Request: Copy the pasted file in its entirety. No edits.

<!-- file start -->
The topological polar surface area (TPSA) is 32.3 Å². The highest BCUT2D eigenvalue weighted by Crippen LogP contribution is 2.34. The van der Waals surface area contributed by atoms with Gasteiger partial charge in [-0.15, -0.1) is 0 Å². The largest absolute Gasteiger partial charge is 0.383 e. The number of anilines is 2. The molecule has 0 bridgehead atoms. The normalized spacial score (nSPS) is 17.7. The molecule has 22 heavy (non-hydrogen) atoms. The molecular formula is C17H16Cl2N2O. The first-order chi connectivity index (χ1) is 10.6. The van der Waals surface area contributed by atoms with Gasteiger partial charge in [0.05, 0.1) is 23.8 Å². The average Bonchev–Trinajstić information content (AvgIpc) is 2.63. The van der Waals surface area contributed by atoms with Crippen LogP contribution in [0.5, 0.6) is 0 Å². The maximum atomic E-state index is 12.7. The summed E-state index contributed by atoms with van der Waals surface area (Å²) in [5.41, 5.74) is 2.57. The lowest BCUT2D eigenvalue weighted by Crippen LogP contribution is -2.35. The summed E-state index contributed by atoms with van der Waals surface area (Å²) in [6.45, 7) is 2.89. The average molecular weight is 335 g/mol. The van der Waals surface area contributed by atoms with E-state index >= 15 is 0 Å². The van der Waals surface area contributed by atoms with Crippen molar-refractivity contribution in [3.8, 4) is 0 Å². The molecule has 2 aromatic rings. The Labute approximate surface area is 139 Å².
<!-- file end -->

The topological polar surface area (TPSA) is 32.3 Å². The highest BCUT2D eigenvalue weighted by Crippen LogP contribution is 2.34. The van der Waals surface area contributed by atoms with Gasteiger partial charge in [-0.15, -0.1) is 0 Å². The largest absolute Gasteiger partial charge is 0.383 e. The number of anilines is 2. The molecule has 0 bridgehead atoms. The normalized spacial score (nSPS) is 17.7. The molecule has 22 heavy (non-hydrogen) atoms. The molecular formula is C17H16Cl2N2O. The first-order chi connectivity index (χ1) is 10.6. The van der Waals surface area contributed by atoms with Gasteiger partial charge in [0.05, 0.1) is 23.8 Å². The average Bonchev–Trinajstić information content (AvgIpc) is 2.63. The van der Waals surface area contributed by atoms with Crippen LogP contribution in [0.5, 0.6) is 0 Å². The maximum atomic E-state index is 12.7. The summed E-state index contributed by atoms with van der Waals surface area (Å²) in [5.41, 5.74) is 2.57. The lowest BCUT2D eigenvalue weighted by Crippen LogP contribution is -2.35. The summed E-state index contributed by atoms with van der Waals surface area (Å²) in [6.45, 7) is 2.89. The average molecular weight is 335 g/mol. The van der Waals surface area contributed by atoms with E-state index >= 15 is 0 Å². The van der Waals surface area contributed by atoms with Crippen molar-refractivity contribution in [3.8, 4) is 0 Å². The molecule has 2 aromatic rings. The Labute approximate surface area is 139 Å².